Go pedagogy from Japan… dancing on the Goban (Go board)

During last years we had different talks with some of our league members about how to start to teach own kid(s). Naturally we who love Go a lot like the idea maybe one day own child might get addicted to Go similarly as we are. – How to make Go attractive to little kids ? Following might give some inspirations.

林漢傑 (Lin Hanjie), a Go fellow from Taiwan who lives in Japan (Tokyo) shares with us following video to  document teaching his little daughter.

13887134_1188705674482783_7423442979404955015_n林漢傑 (07/24/2016) – 囲碁ダンスなるものを考えてみました!(笑)



This short clip gives an idea about how to teach little kids in GO – without a heavily impact by theory. Learning by movement, learning by “dancing” let memorize kids in a playfully way adapting to their nature. Such methods we also see in Korea by specificly trained GO teachers for school education.

The vid shows five (5) basic positions on the board to be memorized by mind imaging through “poses”. Very cute…

(1) Common in running fights, the one-point jump moves out quickly (see getting ahead with a one-point jump), but is potentially vulnerable to being cut depending on the surrounding position (see cutting the one-point jump). It is also subject to the peep (see 3).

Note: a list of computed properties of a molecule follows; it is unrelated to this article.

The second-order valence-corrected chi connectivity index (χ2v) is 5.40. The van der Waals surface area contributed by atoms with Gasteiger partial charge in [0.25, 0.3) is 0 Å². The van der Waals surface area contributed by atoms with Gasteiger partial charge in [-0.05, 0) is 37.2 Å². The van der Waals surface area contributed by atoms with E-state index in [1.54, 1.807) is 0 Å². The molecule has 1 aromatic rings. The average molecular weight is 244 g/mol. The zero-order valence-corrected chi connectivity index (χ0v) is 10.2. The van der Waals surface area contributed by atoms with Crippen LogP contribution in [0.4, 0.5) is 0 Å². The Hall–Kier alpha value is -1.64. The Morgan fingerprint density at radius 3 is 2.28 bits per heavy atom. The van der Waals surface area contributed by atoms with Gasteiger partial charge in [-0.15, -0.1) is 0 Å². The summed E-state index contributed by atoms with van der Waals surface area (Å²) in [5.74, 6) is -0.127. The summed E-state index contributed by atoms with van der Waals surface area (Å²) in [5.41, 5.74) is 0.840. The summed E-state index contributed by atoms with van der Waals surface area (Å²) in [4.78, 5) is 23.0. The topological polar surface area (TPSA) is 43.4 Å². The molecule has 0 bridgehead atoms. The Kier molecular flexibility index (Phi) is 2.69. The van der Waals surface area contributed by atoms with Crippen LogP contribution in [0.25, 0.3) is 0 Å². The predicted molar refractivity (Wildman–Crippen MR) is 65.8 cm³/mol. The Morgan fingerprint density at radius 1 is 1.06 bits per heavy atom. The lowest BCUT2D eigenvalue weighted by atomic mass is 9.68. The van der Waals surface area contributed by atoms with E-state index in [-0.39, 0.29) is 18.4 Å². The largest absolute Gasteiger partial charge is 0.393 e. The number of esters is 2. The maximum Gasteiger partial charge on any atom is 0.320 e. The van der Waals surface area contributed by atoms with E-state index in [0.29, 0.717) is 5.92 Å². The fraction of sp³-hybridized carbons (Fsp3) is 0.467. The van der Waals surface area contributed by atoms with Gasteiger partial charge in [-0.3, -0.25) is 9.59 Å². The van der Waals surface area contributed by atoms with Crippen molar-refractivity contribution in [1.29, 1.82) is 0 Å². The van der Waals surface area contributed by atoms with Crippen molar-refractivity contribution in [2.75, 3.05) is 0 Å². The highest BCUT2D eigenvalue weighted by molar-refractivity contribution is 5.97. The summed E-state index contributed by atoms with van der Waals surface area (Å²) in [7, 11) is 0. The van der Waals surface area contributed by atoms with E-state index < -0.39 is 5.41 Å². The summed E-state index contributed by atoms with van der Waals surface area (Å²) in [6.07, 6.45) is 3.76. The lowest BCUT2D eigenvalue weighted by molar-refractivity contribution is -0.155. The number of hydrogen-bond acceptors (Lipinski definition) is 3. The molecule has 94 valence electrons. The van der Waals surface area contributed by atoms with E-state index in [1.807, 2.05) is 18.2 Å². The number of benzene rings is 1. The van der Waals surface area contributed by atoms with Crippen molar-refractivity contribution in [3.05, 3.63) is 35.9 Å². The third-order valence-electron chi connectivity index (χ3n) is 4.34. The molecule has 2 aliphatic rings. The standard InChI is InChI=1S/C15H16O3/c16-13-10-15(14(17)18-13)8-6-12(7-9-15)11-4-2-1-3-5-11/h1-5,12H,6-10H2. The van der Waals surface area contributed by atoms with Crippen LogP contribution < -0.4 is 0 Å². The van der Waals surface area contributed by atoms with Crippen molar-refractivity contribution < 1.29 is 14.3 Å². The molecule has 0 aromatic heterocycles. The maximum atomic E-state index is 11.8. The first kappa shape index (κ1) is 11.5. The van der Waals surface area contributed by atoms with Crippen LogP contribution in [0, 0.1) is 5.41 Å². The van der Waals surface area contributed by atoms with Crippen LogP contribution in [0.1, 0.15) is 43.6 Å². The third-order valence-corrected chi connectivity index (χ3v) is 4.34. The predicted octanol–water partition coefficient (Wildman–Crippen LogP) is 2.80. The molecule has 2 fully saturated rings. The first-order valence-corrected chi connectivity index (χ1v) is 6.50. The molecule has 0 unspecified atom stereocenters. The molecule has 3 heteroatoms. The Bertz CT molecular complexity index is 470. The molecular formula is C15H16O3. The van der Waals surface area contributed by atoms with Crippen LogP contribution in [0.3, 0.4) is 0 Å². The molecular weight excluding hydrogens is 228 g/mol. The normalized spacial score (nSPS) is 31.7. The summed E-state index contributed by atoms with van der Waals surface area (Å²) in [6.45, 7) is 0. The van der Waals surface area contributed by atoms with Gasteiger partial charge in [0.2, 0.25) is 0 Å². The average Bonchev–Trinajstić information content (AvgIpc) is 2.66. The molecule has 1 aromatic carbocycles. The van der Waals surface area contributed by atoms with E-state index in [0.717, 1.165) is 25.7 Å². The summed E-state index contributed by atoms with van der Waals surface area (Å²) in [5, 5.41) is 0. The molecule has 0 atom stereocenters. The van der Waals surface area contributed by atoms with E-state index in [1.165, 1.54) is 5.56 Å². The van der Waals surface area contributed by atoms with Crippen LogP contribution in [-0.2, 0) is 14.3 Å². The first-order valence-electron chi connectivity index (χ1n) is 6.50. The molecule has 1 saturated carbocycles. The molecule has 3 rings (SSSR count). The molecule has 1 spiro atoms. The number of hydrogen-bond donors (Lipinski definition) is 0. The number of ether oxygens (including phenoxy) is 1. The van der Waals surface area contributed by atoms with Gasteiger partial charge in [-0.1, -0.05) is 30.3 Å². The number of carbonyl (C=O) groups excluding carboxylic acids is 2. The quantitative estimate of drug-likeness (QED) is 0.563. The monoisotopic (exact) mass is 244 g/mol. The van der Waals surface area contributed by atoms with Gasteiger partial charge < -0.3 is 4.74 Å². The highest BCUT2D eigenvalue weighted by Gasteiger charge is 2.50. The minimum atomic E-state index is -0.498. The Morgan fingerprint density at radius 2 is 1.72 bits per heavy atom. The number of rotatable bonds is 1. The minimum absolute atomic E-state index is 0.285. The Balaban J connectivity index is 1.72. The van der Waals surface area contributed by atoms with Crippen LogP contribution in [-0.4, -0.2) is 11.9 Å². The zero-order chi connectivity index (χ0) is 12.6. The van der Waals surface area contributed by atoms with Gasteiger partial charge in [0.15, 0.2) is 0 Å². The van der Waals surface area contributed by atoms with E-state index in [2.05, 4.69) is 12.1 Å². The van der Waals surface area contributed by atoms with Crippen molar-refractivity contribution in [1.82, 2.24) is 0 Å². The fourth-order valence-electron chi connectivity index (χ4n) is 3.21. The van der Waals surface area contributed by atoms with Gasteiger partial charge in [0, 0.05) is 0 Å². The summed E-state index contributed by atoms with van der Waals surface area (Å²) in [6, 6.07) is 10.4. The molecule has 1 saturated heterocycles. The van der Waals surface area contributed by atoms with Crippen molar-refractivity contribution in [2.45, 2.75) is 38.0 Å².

According to the proverb, the one-point jump is never a bad move.

(2.1) NOBI is a a basic move type. A play directly next to another stone of the same color to create a line of at least two stones. The second stone “moves ahead” and is solidly connected, hence the English term solid extension.

The nobi advances your stones and creates more liberties for them. You can get an idea of the uses of this move by considering some of the paraphrases for it, such as “stick your head out” and “move out”.

(2.2) Obviously, a nobi is more solid than alternatives to moving ahead such as jumping, since by definition it cannot be cut; at the same time, it is a slower way of doing so.

(3) There are dyifferent ways to connect (japanese: tsugi).

Am I really a moron if I don’t connect against the peep? – This proverb itself strongly suggest people connecting against a peep. However don’t be misled by the phrase of “Even a moron…”. Don’t get it wrong that it is, say, 99% correct of all cases.

No, you are not a moron if you don’t connect. In pro games, you will see many more different responses. It is not uncommon to answer differently. See the other choices.

(4) Cutting and connecting is a central concept in Go. You are normally well advised to keep your own groups connected and cut your opponent’s groups apart (see: Divide and conquer).

A cut (Japanese: Kiri) is a move preventing a connection, or an existing situation where stones are prevented from connecting. Usually the term applies to stones which are in direct contact.

(5) Using the diamond (or diamond shape) is called a ponnuki. It is the process of capturing a single stone leaving such a shape, not the shape itself.

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